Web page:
Just having higher or lower frequencies might mean that similar circuits could be used, with just different values of components for detecting the different frequencies. But freeview is transmitted differently to analogue television. Freeview uses QAM. On an analogue transmision, the picture is an AM signal, whereas the sound is an FM signal. This is again, different to the old 405 line system, where both the picture and sound were AM (as far as I'm aware).

    The same arial should be usable because the arial *should* be able to cope with the frequencies of both analogue and Freeview.

    Then of course the signal that has been decoded from the transmission is obviously a 1 or a 0, instead of picture, colour and sound, so the digital signal has to be processed in some way or other.

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    At the moment you can hook up a freeview box via an aerial rf socket from a freeview box to a TV. I wonder if that will be kept in the future.

    And I actually still have a perfectly working 14" TV that only has an RF socket. Not even a scart socket! Would be a shame to not be able to use that if needed in the future. Although I suppose I could keep it with the Atari 2600!

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    Quote Originally Posted by Harrison View Post
    At the moment you can hook up a freeview box via an aerial rf socket from a freeview box to a TV. I wonder if that will be kept in the future.
    If you are refering to the pass through, it woul dbe silly to not include one. What if you had a freeview box for watching digital television on an old analogue TV, and a video recorder with freeview? Both would still need an arial. You just wouldn't have any need to connect the arial to the TV.

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    I'm not 100% sure, but I reckon you could modify the Atari 2600 to output composite instead of RF. I know this is doable with the Spectrum, so I reckon it'll be doable with other machines.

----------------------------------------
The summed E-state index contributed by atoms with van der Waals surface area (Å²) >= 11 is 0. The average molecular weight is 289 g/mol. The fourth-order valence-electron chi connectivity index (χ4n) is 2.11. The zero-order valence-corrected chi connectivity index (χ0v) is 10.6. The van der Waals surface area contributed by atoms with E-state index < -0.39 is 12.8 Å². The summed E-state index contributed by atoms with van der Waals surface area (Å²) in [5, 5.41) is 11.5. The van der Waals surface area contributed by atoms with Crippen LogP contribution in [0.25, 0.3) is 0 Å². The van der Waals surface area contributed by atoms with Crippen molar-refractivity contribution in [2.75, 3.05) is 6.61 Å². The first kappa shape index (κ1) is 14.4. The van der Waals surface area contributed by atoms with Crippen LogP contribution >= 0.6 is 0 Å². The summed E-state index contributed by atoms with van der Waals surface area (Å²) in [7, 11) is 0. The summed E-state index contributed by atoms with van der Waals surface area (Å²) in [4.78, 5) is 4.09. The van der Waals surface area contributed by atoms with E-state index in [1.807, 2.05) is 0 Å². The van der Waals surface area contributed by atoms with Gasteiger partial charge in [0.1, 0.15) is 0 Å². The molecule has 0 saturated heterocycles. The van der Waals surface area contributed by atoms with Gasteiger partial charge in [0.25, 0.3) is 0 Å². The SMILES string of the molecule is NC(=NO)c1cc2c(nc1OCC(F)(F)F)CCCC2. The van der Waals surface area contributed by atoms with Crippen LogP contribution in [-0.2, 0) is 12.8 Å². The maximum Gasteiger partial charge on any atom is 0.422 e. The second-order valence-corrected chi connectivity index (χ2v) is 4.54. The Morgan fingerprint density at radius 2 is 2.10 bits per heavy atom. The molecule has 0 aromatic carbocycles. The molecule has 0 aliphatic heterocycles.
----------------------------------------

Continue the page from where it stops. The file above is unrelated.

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    Lets face it we will not see the end of the RF input for at least 20 years. Most people still use and will still use for years to come their VCR. Plus if in 20 years time you have an old computer or console that requires a RF cable then you'll no doubt have a working vintage TV to use it on.
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    And that raises a question. In years to come will we see retro TV sites and communities pop up in a similar way to the current retro gaming and retro system sites and communities? Can you imagine it? Discussions about remote control hacks to get the most from your 2002 Sony 24" CRT. And imagine all the hardware pr0n of the insides of TV sets. Zetr0 would go blind!

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    'Old' analogue TVs will become as collectable as vintage computers and other vintage electronica; although their joints do tend to dry out so I guess it will help to be handy with a soldering iron!

    If only somebody made modern flat-wide-screen TVs in the same presentational style as the old TVs with the wooden (teak?) casing. So stylish, and very much in keeping with the old Atari 2600s.